Digital Media Center
Bryant-Denny Stadium, Gate 61
920 Paul Bryant Drive
Tuscaloosa, AL 35487-0370
(800) 654-4262

© 2024 Alabama Public Radio
Play Live Radio
Next Up:
0:00
0:00
0:00 0:00
Available On Air Stations

Remembering Hollywood publicist Howard Bragman, dead at age 66

JUANA SUMMERS, HOST:

We want to take some time now to remember one of Hollywood's great publicists, Howard Bragman, who died on Saturday at the age of 66. Throughout his career, Bragman, who was gay, developed a specialty - helping people publicly come out of the closet during a time when doing so had the potential to jeopardize their careers. And he wasn't afraid to court controversy by taking on clients like Anthony Scaramucci, fresh out of a brief employment in the Trump White House. Bragman even represented Isaiah Washington after the actor used a gay slur to describe a co-star. In 2011, reporter Alex Cohen profiled Howard Bragman as part of a series on the communications industry. Here's a part of that report.

(SOUNDBITE OF ARCHIVED NPR BROADCAST)

ALEX COHEN: Growing up in the Midwest during the '60s, Howard Bragman was fairly convinced that he was an alien.

HOWARD BRAGMAN: I was fat and Jewish and gay in Flint, Mich. And that makes you a bit of a martian because there's not a lot of peers, there's not a lot of role models to really look to.

COHEN: Bragman says things finally started to come together for him when he moved to Chicago, where he landed a job at a small public relations firm with a huge client - Anheuser-Busch.

BRAGMAN: I'll say, really, from the first week I was in PR, I loved it. And I loved PR because there was a bit of the Wild West. You could write your own rules.

COHEN: In 1989, Bragman decided to launch his own PR company in Los Angeles. One of his first pro-bono clients was a guy named Joseph Steffan, who was kicked out of the U.S. Naval Academy for revealing he was gay. Howard Bragman says helping people come out of the closet has always been a priority. He sees it as a way to create the role models he never had.

BRAGMAN: These people are heroes, because coming out is the single most important act any gay person can do. Because every bit of research that's ever been done says if you know more gay and lesbian people, you are going to support our rights.

COHEN: But coming out isn't always easy, especially for those in the limelight.

(SOUNDBITE OF TV SHOW, "TODAY")

MATT LAUER: She's one of the most beloved TV moms of all time. Meredith Baxter starred as the matriarch of the Keaton family...

COHEN: In 2009, Meredith Baxter went on a lesbian cruise with her girlfriend. Word of it leaked and, the actress said, soon the tabloids came calling. She panicked.

MEREDITH BAXTER: This was just so not fair. And I didn't know what to do, and they were going to run with some of their own story, apparently. And my manager said, well, you need Howard Bragman. This was kind of like, you need the Lone Ranger.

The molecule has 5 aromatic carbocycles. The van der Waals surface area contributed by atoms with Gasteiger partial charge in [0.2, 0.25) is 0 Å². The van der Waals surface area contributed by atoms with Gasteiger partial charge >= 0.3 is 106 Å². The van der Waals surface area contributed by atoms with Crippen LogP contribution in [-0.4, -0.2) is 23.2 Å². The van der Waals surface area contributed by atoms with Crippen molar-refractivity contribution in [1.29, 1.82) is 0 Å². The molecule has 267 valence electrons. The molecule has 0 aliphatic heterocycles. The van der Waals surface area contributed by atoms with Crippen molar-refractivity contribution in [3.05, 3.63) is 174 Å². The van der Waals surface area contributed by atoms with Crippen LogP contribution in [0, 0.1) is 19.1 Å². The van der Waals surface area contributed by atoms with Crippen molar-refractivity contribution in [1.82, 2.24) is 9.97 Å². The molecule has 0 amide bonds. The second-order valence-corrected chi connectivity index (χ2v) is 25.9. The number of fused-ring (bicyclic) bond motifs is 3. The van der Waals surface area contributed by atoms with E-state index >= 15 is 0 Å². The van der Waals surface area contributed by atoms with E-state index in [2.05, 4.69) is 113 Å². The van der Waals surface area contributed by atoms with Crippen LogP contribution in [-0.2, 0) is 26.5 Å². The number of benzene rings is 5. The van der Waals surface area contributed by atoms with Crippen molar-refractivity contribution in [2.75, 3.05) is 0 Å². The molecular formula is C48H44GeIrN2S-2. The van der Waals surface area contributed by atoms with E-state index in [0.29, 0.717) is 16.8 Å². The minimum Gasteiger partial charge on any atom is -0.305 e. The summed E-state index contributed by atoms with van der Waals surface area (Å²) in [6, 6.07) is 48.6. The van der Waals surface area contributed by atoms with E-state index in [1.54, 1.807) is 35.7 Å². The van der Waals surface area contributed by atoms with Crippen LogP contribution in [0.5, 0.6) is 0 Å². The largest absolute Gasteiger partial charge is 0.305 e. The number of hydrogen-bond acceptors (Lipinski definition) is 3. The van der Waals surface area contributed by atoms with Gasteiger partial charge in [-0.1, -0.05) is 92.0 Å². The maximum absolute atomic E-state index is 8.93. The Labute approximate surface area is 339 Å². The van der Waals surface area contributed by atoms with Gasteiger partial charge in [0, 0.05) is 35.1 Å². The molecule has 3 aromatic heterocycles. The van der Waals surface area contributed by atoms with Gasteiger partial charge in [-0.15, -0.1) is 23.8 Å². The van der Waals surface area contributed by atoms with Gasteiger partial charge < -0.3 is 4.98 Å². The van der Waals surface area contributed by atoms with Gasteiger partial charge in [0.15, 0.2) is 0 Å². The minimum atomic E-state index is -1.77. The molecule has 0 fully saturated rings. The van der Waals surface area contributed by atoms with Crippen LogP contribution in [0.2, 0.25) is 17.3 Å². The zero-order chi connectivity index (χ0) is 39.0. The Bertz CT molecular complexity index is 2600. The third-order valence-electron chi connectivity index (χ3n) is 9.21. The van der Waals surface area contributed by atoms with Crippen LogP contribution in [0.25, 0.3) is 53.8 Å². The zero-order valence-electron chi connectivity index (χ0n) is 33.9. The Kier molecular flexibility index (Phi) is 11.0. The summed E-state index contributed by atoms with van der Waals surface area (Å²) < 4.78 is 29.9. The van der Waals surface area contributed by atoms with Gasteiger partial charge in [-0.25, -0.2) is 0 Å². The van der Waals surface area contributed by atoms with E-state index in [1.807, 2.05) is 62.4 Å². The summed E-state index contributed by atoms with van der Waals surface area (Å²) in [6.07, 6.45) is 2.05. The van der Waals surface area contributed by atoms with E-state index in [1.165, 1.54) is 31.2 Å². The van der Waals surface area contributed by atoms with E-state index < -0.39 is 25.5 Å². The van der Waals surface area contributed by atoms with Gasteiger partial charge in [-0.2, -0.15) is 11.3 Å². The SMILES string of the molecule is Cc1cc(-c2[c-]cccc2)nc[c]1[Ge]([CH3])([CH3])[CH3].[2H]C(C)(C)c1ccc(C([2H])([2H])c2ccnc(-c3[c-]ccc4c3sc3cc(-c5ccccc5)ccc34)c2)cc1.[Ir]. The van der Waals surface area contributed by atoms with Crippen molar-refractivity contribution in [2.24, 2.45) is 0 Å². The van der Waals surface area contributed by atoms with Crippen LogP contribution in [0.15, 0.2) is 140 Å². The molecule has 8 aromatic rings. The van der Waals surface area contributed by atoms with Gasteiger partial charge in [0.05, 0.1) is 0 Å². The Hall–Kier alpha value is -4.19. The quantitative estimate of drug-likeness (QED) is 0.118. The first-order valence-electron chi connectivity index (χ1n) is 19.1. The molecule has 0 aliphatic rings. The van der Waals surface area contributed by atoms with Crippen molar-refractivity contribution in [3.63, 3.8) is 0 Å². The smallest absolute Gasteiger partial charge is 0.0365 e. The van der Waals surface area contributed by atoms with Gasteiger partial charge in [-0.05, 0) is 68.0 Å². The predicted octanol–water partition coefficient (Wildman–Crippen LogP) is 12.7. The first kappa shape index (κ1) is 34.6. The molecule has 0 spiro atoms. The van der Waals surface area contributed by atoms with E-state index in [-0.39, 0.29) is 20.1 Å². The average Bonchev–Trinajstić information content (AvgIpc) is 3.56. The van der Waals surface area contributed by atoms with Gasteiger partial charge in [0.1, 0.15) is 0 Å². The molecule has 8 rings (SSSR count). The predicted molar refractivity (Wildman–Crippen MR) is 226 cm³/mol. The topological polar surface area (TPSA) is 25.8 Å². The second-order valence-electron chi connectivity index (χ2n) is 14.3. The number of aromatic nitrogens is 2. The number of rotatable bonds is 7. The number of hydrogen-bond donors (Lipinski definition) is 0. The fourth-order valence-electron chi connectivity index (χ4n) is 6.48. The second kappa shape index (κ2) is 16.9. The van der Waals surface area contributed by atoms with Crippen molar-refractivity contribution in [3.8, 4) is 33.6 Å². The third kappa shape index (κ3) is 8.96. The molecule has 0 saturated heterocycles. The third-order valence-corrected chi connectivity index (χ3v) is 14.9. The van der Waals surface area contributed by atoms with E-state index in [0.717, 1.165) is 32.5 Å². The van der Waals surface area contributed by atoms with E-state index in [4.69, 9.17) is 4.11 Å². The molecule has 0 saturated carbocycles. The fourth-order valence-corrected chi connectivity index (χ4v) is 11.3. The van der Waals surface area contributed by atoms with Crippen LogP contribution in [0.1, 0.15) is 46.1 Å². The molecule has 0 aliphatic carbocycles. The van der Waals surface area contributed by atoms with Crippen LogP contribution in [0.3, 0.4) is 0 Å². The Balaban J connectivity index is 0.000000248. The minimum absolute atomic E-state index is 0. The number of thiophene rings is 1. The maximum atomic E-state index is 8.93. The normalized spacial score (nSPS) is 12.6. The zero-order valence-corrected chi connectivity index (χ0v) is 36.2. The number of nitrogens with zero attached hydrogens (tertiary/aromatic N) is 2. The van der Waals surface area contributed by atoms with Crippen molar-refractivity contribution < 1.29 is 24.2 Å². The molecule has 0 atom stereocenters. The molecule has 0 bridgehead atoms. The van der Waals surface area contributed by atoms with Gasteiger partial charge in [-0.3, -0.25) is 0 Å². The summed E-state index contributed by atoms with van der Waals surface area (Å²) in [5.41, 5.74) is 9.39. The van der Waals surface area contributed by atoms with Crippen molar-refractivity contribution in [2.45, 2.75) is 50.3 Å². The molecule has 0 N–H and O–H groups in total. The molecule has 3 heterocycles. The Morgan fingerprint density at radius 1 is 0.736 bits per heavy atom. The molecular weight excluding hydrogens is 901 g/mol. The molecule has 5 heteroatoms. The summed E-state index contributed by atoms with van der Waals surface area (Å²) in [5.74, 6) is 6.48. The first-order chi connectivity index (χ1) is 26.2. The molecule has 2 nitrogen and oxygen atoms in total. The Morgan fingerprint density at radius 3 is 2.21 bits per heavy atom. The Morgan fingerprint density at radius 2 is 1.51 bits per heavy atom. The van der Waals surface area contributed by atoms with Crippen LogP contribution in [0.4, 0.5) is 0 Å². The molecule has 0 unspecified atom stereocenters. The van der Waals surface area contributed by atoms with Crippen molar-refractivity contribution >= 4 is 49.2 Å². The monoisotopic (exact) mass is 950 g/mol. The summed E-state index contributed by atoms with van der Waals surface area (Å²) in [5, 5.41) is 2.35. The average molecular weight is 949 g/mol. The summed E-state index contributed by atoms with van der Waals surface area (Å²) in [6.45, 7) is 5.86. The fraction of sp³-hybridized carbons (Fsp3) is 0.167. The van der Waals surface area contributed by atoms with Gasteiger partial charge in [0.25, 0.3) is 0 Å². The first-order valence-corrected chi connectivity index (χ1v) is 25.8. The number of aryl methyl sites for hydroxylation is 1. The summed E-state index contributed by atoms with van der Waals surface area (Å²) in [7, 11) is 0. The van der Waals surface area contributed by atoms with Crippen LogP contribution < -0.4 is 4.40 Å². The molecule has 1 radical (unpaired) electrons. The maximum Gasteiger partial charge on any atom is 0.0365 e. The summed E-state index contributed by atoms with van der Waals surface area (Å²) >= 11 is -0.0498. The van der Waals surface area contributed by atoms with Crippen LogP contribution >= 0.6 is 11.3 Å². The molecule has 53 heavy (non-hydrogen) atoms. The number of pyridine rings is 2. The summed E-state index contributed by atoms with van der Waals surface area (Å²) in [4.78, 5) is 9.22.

COHEN: Bragman booked Baxter an interview with Matt Lauer on the "Today" show.

(SOUNDBITE OF TV SHOW, "TODAY")

LAUER: I'm interested about your comfort level in talking about this on national television.

BAXTER: Well, I have to admit to a certain level of anxiety.

COHEN: Meredith Baxter says it was terrifying outing herself on national TV, but Howard Bragman gave her the courage to do it.

BAXTER: He said, as soon as it's done, you'll be free. And we walked out that door at NBC studios in December. And it was the most freeing thing I had ever experienced.

COHEN: Over the years, Howard Bragman has worked with actors, athletes and musicians. Meredith Baxter was a case of quick crisis control. But Bragman says he prefers to spend plenty of time with his clients, getting to know them like a therapist would, so he can help them reach their goals.

SUMMERS: That was reporter Alex Cohen's profile of Hollywood publicist Howard Bragman, who helped his famous clients navigate embarrassing, even scandalous moments. Bragman died of leukemia on Saturday. He was 66. Transcript provided by NPR, Copyright NPR.

NPR transcripts are created on a rush deadline by an NPR contractor. This text may not be in its final form and may be updated or revised in the future. Accuracy and availability may vary. The authoritative record of NPR’s programming is the audio record.

News from Alabama Public Radio is a public service in association with the University of Alabama. We depend on your help to keep our programming on the air and online. Please consider supporting the news you rely on with a donation today. Every contribution, no matter the size, propels our vital coverage. Thank you.